<html>
<body>
    <h1>Hello {{ name }}!</h1>
</body>
</html>

As you can see it is very similar to HTML. The only difference is this {{ name }} part inside the header. This is the dynamic part which gets filled in by template engine during run time.
To use this template you will need the following code:

@app.route('/')
def say_hello():
    return render_template('hello.html', name='daramasala')

This is what happens when you run a Flask app with the above code and someone browses to the root url (/):

  1. Flask calls the say_hello() method (because it is decorated with @app.route('/'))
  2. The method calls Flask’s render_template() method passing 2 parameters:
    • 'hello.html' – the name of the template. By default, Flask looks for the file in a /templates folder.
    • name='daramasala' – a named parameter which is used in dynamic parts of the template.
  3. render_template() reads hello.html. Whenever it encounter something surrounded with {{ }} or {% %} it knows it is dynamic content and gets to work. In our case, it knows to replace name with daramasala. It then returns the results.
  4. The Flask framework wraps the rendered template (which is basically a string) in an HTTP response and returns it.

This is the essence of templates and mixing static and dynamic content.
You can read the Jinja2’s documentation or just follow along this post as I introduce other Jinja2 features2.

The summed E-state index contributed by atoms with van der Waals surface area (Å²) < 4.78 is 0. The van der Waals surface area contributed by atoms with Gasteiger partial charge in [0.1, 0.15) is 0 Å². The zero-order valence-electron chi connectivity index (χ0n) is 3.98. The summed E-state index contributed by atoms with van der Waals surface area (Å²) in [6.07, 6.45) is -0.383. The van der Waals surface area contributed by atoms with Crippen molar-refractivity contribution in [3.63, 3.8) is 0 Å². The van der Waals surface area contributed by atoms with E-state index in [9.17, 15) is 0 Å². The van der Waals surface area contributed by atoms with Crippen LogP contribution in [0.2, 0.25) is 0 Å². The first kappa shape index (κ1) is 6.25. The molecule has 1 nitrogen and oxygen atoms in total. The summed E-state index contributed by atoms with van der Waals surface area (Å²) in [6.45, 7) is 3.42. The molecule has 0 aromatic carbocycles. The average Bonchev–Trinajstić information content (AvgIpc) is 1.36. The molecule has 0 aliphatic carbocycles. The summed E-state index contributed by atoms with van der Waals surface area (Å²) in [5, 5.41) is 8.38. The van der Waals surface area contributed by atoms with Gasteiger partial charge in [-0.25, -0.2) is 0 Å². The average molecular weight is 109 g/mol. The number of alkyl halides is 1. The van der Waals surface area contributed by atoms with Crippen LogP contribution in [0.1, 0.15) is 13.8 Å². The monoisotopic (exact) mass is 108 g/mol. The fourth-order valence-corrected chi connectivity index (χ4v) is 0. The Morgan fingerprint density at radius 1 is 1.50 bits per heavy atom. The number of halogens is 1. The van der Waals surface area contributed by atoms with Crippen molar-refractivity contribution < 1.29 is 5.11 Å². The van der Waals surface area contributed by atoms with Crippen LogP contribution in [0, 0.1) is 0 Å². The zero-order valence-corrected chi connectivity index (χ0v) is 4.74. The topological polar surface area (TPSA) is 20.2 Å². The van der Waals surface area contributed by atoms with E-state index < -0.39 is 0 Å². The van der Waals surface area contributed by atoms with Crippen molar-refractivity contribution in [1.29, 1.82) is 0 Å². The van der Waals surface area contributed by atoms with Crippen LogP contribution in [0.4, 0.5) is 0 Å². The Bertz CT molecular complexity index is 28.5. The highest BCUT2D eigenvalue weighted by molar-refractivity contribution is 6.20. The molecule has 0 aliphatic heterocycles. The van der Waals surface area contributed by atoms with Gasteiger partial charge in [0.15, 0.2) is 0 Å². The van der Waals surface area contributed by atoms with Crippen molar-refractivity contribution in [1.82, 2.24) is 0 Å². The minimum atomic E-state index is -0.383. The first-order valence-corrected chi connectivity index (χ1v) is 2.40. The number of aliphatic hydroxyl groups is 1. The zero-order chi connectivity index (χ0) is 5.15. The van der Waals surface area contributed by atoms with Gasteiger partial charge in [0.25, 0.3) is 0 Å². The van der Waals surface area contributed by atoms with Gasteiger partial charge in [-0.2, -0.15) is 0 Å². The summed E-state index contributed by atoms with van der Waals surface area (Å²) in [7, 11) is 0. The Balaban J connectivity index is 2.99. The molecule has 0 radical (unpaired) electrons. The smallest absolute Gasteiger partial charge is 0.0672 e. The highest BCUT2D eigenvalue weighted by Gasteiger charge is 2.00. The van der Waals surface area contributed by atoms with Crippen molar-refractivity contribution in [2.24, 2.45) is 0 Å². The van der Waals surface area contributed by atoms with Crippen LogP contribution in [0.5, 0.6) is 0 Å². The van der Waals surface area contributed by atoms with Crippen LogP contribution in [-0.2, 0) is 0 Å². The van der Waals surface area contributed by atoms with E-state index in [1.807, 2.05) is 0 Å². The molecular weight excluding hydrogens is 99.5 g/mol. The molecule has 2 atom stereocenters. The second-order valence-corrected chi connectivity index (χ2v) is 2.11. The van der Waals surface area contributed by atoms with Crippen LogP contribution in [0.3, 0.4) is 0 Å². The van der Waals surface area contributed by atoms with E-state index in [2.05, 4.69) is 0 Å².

The Quiz Template

To create the quiz page we will first define the adjectives we want to use.
Somewhere at the beginning of our script, add the following code:

adjectives = ['Judgemental', 'Accepting',
              'Morose', 'Cheerful',
              'Nervous', 'Relaxed',
              'Childish', 'Mature',
              'Vain', 'Modest']

This defines the list of adjectives. Now for the template. Create a self-test.html file in a templates folder under your project folder and fill it with this stuff:

<html>
<head>
    <title>Who Am I - Self Test</title>
</head>
<body>
    <h1>Self Test</h1>
    <p>
        Please select the adjectives that best describe you:
    </p>
    <form action='/self-test' method='POST'>
        Submitter Id: {{ session.user_id }}
        <br>
        {% for adj in adjectives %}
        <input id="a_{{ adj }}" name="a_{{ adj }}" type="checkbox"/>
        <label for="a_{{ adj }}">{{ adj }}</label>
        <br>
        {% endfor %}
        <p>
            <input type="submit"/>
        </p>
    </form>
</body>
</html>

The static parts of this template are very simple – an HTML page with a form and a submit button elements.
The following line takes care of displaying the submitter id which is the current user:

Submitter Id: {{ session.user_id }}